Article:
UNEP-WCMC welcomes launch of Global Biodiversity Framework Fund, but calls for greater ambition to deliver finance for nature

The UN Environment Programme World Conservation Monitoring Centre (UNEP-WCMC) has welcomed the recent launch of a critical global fund for nature, while urging more donors to come forward and deliver on their commitments from the UN Biodiversity Conference in December 2022.

The new Global Biodiversity Framework Fund (GBFF) was launched last week at the Global Environment Facility’s (GEF) seventh Assembly in Vancouver, Canada. Representatives of 185 countries ratified the fund, the creation of which was agreed in principle with last year’s adoption of the Kunming-Montreal Global Biodiversity Framework (KM-GBF) and related package of decisions, including on finance. 

A press conference to launch the GBFF on 24 August, with Carlos Manuel Rodríguez, CEO of the GEF (left), and Canada’s Minister of Environment and Climate Change Steven Guilbeault and Minister of International Development Ahmed Hussen (Image: IISD/ENB | Angeles Estrada)

The fund will play an essential role in helping distribute the vital resourcing needed to meet the targets and goals of the KM-GBF, with the framework itself stipulating major financing for nature from all sectors.

Target 19 of the KM-GBF calls for a mobilisation of at least USD 200 billion per year by 2030, including a doubling of international financial flows from developed to developing countries by 2025, rising to at least USD 30 billion/yr by 2030.

For the GBFF to become operational, it needs initial contributions of USD 200 million from three donors by December 2023. As part of the GBFF launch, two donor countries pledged approximately USD 160 million: 200 million Canadian dollars from Canada and an initial pledge of 10 million pounds from the United Kingdom.

Turning the commitments made at COP15 last year into reality will require staying on track with the financing targets laid out in the KM-GBF, and developed country donors – alongside the private sector and civil society – coming forward with the financing that is still required to enable the GBFF to start disbursing funds to developing countries.

’Ambition’ was the buzzword of the COP15 UN Biodiversity Conference and the Kunming-Montreal Global Biodiversity Framework – and now we need to see the rhetoric of ambition translated into urgent action and funding to deliver on the commitments by governments.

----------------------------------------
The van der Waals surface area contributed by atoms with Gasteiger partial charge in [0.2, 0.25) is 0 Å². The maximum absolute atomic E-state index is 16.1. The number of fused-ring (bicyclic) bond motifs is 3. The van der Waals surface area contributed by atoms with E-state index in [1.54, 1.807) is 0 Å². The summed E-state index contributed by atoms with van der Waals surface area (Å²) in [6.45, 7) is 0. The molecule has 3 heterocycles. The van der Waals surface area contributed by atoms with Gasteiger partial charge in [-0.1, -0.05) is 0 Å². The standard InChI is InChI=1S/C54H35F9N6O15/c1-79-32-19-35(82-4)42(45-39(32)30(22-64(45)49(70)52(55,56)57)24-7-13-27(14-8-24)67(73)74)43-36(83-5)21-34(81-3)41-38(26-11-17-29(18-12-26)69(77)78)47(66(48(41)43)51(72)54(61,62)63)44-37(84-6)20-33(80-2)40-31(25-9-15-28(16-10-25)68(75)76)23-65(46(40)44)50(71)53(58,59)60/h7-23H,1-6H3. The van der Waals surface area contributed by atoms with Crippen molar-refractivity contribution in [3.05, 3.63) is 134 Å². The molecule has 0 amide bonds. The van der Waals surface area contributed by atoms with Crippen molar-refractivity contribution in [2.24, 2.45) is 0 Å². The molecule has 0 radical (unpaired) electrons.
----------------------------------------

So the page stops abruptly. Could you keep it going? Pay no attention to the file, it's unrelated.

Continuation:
The launch of the Global Biodiversity Framework Fund and the first pledges we’ve seen from Canada and the United Kingdom are a good start, but they need to be amplified with critical urgency to ensure the fund is able to deliver for developing countries. To safeguard biodiversity – and our very future – we must mobilise hundreds of billions year-on-year, and the resourcing of the GBFF is a real and transparent measure of the international ambition for nature.

Governments in developed countries need to be taking the lead in mobilising resources, including through major financial commitments to the new fund. To achieve the vital ambitions of the KM-GBF, financial support for developing countries needs to flow urgently.

Neville Ash, Director of UNEP-WCMC

UNEP-WCMC continues to provide technical support to the Parties and Secretariat of the Convention on Biological Diversity, alongside our many partnerships with policymakers and businesses to support urgent action for nature, and to track progress towards the ambitions of the KM-GBF. We look forward to seeing the new fund becoming fully operational, and seeing its resourcing grow in line with the crucial sums needed for the effective and equitable implementation of the KM-GBF.

Main image: Adobe Stock

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